A BLM Ranger Saves a Life
'So what went through your mind when his eyes rolled back in his head?'
'Time to do CPR...'
When Law Enforcement Ranger Patrick Apley left the Lakeview District Office on the afternoon of November 4, 2008, he didn't know the events about to unfold would live forever in his memory. Patrick Apley was one of the first people on the scene where a man complained of chest pains. As Apley entered the Lake County Emergency Services Building to attend a meeting with local law enforcement agents, he was informed by their call center that a man who worked as a woodcutter at the Quartz Mountain Winter Recreation Area was experiencing chest pain.
Ranger Apley was immediately dispatched to the incident along with Lake County Deputy Sheriffs Chuck Pore and Daniel Tague. Upon arrival at the scene, Ranger Apley located the woodcutter in his vehicle and began asking him questions about his medical history. A former Army Corpsman and Emergency Medical Tech, Ranger Apley also holds a nursing license. During the interview, the man's eyes rolled back in his head, he took his last breath and his heart stopped beating.
Instantly, the three law enforcement officials pulled the individual from his pickup and placed him on the ground. They used an automated external defibrillator unit to deliver three shocks to the man's chest and initiated cardiopulmonary resuscitation. Following the third shock, the man regained consciousness and was able to sit upright.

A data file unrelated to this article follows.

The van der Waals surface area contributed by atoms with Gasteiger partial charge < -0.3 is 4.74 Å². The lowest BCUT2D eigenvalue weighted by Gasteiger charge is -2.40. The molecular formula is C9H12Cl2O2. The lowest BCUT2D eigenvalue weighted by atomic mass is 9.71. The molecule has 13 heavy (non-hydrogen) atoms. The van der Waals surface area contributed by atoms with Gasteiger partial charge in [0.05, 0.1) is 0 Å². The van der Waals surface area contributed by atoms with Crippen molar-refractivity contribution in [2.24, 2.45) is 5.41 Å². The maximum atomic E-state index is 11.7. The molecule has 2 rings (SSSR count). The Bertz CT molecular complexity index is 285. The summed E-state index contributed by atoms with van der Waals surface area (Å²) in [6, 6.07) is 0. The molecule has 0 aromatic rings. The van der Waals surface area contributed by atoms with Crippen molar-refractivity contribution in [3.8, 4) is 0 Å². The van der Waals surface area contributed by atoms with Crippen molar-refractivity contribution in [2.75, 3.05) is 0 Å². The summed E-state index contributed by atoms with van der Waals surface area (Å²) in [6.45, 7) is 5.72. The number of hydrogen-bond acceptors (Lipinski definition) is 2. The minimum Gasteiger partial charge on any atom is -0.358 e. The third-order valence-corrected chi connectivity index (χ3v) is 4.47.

At this time, an ambulance arrived on site and transported the man to the Lake District Hospital where he was stabilized. Later that evening the patient was flown to Sky Lakes Medical Center in Klamath Falls. After having stents placed in four arteries, he was released from the hospital having sustained no damage to his heart.
In recognition of the efforts of Ranger Apley and all emergency responders involved in his rescue, the man posted a letter at various Lakeview businesses that stated "I have my life back but would not have if I had not had help from many professional people from Lake County."
Ranger Apley indicated he would never forget November 4, 2008, as it is rare for someone in full cardiac arrest to walk away from such an event without experiencing any long-term complications. Thanks in no small part to the BLM's own Ranger Apley.
More about the BLM's law enforcement program online.